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How big a priority is it for me to apply for patent of my software algorithm?

It’s used in a prototype for an actual product (A), and a proof-of-concept for product (B). (B) has a very interested enormous Taiwan OEM, who may be able to sell millions of units and offered to pay license fee per unit or purchase my product by unit.

Product prototype (A) is a working app for iPhone or iPad, on Apple’s iTunes App store. (Works great but needs user interface polish and formal testing.)

Product proof-of-concept (B) I have demonstrated a couple of times for said prospective customer in the Silicon Valley, where I live.

Both (A) and (B) use my software algorithm invention.

Patent claims would also include systems that use my algorithm, as well as algorithm itself.

I have been awarded USTPO patents recently, for other software work.

A friend and founder of a terrific startup, market cap > US$200M, told me over lunch that his opinion is that patents are hardly worth it because defending them is expensive and too time consuming; best to innovate as fast as possible, generate revenue, sell the company, and celebrate.

So, now I'm wondering if I should spend all that time applying for patent. How big a priority is it?

(Note: I invented and wrote up the applications for at least 60 of patent applications for said friend's company, which are finally getting approved by USTPO. So I'm not afraid of the work to apply for patent.)

  • First, the enormous Taiwan OEM can just build (B) itself, unless you patent the idea. Secondly, it is unclear whether you can apply for a patent, given that (A) and (B) have been disclosed. – user2768 Mar 2 '17 at 10:48
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To add to the other answers:

Many investors requiere a startup to have filed for a patent on the invention to protect their investment. So having a patent application can be good to scare competitors (who will likely be small and not have the money to defend against prosecution neither). It is good for marketing purposes, especially when talking to investors.

A patent application is normally researched by the patent office, so you get something similar to a freedom to operate search for the fees you are paying, too.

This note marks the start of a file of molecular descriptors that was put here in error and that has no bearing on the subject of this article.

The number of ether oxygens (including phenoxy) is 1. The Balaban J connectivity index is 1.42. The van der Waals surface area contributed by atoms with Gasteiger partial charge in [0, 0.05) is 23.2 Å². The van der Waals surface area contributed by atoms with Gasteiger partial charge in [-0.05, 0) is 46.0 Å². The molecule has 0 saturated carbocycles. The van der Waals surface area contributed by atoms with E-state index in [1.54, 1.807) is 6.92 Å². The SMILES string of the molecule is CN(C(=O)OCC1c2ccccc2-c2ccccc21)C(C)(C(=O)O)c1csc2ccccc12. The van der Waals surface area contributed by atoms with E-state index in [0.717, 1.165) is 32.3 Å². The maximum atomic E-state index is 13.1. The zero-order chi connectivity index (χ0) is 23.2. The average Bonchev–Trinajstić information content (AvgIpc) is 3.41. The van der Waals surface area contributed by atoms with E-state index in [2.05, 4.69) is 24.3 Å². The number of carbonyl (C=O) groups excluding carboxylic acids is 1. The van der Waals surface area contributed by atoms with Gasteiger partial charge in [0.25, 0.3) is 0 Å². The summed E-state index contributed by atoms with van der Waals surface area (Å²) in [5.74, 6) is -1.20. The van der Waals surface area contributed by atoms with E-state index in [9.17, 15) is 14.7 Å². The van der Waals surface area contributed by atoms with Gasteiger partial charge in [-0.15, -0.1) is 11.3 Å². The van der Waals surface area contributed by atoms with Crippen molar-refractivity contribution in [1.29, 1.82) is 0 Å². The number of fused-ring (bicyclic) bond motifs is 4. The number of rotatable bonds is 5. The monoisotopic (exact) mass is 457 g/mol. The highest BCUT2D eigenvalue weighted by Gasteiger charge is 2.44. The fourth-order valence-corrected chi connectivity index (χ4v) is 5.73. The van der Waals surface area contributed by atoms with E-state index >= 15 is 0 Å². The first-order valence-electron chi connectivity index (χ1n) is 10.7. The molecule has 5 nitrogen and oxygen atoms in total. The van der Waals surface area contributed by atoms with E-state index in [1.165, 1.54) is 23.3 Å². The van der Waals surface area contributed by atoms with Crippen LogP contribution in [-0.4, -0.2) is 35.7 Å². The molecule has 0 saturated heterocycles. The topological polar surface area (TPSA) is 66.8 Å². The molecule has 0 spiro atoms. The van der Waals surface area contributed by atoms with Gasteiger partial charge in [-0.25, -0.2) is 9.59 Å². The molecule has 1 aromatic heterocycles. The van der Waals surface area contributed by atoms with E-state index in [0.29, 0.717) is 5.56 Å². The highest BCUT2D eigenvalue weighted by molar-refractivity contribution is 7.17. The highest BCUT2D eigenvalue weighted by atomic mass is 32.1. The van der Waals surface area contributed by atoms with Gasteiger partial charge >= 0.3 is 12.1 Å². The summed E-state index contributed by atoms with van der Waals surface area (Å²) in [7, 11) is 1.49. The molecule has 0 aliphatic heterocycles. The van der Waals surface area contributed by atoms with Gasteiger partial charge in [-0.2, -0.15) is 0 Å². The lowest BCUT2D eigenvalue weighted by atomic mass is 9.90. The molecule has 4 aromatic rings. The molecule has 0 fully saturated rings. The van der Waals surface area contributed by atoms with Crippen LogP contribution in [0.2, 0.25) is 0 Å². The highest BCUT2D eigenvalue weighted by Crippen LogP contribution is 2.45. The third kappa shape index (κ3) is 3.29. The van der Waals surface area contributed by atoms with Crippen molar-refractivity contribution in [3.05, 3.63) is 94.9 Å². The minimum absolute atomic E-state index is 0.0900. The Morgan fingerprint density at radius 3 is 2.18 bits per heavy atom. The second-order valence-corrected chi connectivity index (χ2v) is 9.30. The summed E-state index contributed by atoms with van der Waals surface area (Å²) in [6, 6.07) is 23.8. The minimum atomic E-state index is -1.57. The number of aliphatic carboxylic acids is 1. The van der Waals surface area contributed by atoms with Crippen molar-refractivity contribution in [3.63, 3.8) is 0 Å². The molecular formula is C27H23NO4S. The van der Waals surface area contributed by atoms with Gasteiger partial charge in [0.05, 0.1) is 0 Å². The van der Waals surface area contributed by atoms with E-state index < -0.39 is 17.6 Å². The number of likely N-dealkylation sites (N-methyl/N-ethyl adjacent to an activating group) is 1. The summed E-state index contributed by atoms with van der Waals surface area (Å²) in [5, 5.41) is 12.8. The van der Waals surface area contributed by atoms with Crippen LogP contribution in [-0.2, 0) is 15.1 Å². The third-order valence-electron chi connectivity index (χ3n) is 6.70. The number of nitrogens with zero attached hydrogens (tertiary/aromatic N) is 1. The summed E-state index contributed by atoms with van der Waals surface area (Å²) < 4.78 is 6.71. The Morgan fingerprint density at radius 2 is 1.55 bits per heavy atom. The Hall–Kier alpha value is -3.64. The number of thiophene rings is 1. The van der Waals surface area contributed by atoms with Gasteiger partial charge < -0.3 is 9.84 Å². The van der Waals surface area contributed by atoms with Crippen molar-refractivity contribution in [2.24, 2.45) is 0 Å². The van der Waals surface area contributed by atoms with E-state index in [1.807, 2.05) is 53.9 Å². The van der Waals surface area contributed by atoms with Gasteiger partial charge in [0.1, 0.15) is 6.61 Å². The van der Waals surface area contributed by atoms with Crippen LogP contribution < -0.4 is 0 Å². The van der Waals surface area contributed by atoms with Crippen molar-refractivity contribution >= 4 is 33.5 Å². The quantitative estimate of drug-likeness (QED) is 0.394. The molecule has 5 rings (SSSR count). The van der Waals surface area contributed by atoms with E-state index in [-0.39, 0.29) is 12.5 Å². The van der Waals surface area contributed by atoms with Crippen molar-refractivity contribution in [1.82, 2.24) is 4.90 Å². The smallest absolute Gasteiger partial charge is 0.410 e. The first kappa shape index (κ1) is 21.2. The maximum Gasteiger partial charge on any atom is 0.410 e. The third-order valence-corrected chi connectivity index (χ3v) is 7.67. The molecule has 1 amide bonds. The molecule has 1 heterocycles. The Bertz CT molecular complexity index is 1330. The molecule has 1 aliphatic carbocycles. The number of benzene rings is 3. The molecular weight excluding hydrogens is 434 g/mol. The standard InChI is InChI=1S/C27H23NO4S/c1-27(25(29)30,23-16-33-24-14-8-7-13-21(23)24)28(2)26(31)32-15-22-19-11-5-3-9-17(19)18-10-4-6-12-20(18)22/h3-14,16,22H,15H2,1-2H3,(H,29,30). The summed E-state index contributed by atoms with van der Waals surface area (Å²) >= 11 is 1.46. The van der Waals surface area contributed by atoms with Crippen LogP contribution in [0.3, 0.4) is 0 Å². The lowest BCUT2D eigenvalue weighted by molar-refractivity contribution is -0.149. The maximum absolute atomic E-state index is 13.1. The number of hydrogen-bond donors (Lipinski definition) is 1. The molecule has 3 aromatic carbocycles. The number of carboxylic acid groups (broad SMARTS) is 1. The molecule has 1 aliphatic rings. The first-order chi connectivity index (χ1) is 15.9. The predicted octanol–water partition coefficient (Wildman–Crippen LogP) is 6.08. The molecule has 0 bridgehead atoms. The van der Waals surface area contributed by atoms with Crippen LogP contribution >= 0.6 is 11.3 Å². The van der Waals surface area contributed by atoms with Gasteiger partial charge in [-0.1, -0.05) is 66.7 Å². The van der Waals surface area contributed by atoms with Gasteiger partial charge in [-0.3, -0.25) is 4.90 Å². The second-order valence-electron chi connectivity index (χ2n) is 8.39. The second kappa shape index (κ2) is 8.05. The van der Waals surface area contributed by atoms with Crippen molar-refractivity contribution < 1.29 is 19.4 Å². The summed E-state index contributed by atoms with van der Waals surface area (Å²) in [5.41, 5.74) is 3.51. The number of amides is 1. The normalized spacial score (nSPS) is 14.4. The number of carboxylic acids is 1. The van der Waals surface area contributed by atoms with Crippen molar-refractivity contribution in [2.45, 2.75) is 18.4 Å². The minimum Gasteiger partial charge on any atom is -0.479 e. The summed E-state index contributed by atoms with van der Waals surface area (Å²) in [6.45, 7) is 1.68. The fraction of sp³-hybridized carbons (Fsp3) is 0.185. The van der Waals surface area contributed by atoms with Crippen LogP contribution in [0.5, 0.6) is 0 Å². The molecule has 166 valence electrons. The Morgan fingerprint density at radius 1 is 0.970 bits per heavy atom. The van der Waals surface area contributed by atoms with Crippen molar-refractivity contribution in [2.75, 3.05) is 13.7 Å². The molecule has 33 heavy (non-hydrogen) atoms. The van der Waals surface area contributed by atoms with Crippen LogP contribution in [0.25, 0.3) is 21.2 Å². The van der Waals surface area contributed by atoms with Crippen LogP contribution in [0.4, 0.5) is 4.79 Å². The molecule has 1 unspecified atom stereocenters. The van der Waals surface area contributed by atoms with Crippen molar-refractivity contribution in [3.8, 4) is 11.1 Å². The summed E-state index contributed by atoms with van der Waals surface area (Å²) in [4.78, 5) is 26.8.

And last but not least, if some competitor starts making a lot of money with your invention, you will find some investor to pay for the litigation. That makes your revenue smaller, but it does get you there.

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Your friend has a very defensible position. But. Your particular invention and your particular patents may be much stronger, in today's world, than most "software patents." Of course, they may not. I'm in no position to even attempt to predict.

Also, even if patents are difficult to directly enforce in an adversarial context today, they can still be useful in less concrete but still significant ways. For example, they give an interested third party something tangible to license or buy from you, they can be attractive or frightening (as appropriate) to a particular audience that may be of interest to you, and they can be thought of as an option that might appreciate in value if the legal climate changes.

All of which is, as usual, my way of saying it depends. What do you want to do with the patents and how valuable is the 10-30K and the time cycles it might cost to even try to get them?

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Patents are not that expensive and they are a form of property. However, defending patents is very expensive (Sport of Kings). But you don't have to defend what isn't important. Moreover, you can define what is important later but you cannot patent later.

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